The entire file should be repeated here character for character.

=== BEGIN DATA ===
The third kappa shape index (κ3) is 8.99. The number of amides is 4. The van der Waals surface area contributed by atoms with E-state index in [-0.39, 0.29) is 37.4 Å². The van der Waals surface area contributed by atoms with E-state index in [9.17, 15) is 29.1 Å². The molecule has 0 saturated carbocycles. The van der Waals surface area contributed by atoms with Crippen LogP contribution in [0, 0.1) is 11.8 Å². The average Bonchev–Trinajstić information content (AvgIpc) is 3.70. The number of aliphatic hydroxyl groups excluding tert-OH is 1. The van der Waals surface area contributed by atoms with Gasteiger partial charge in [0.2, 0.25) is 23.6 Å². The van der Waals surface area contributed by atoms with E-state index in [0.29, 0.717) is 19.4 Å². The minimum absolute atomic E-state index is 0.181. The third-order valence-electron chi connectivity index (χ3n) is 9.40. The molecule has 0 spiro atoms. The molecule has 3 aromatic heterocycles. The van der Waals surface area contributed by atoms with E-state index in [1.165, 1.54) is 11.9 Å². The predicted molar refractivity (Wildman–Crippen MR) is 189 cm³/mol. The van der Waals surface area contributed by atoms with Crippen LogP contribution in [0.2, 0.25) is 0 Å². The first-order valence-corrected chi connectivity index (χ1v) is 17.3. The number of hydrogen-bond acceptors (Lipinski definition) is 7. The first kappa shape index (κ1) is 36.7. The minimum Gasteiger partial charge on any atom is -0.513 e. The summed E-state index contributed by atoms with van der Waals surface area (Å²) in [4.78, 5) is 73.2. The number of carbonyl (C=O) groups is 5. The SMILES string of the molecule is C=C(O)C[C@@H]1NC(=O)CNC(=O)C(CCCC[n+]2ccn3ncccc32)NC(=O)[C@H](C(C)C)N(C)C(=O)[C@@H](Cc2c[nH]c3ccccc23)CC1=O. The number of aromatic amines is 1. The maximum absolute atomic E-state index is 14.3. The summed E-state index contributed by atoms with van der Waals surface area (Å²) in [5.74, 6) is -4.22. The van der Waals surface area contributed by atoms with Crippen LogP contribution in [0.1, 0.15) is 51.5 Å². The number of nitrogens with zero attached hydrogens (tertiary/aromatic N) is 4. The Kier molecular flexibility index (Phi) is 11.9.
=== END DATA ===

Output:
The third kappa shape index (κ3) is 8.99. The number of amides is 4. The van der Waals surface area contributed by atoms with E-state index in [-0.39, 0.29) is 37.4 Å². The van der Waals surface area contributed by atoms with E-state index in [9.17, 15) is 29.1 Å². The molecule has 0 saturated carbocycles. The van der Waals surface area contributed by atoms with Crippen LogP contribution in [0, 0.1) is 11.8 Å². The average Bonchev–Trinajstić information content (AvgIpc) is 3.70. The number of aliphatic hydroxyl groups excluding tert-OH is 1. The van der Waals surface area contributed by atoms with Gasteiger partial charge in [0.2, 0.25) is 23.6 Å². The van der Waals surface area contributed by atoms with E-state index in [0.29, 0.717) is 19.4 Å². The minimum absolute atomic E-state index is 0.181. The third-order valence-electron chi connectivity index (χ3n) is 9.40. The molecule has 0 spiro atoms. The molecule has 3 aromatic heterocycles. The van der Waals surface area contributed by atoms with E-state index in [1.165, 1.54) is 11.9 Å². The predicted molar refractivity (Wildman–Crippen MR) is 189 cm³/mol. The van der Waals surface area contributed by atoms with Crippen LogP contribution in [0.2, 0.25) is 0 Å². The first-order valence-corrected chi connectivity index (χ1v) is 17.3. The number of hydrogen-bond acceptors (Lipinski definition) is 7. The first kappa shape index (κ1) is 36.7. The minimum Gasteiger partial charge on any atom is -0.513 e. The summed E-state index contributed by atoms with van der Waals surface area (Å²) in [4.78, 5) is 73.2. The number of carbonyl (C=O) groups is 5. The SMILES string of the molecule is C=C(O)C[C@@H]1NC(=O)CNC(=O)C(CCCC[n+]2ccn3ncccc32)NC(=O)[C@H](C(C)C)N(C)C(=O)[C@@H](Cc2c[nH]c3ccccc23)CC1=O. The number of aromatic amines is 1. The maximum absolute atomic E-state index is 14.3. The summed E-state index contributed by atoms with van der Waals surface area (Å²) in [5.74, 6) is -4.22. The van der Waals surface area contributed by atoms with Crippen LogP contribution in [0.1, 0.15) is 51.5 Å². The number of nitrogens with zero attached hydrogens (tertiary/aromatic N) is 4. The Kier molecular flexibility index (Phi) is 11.9.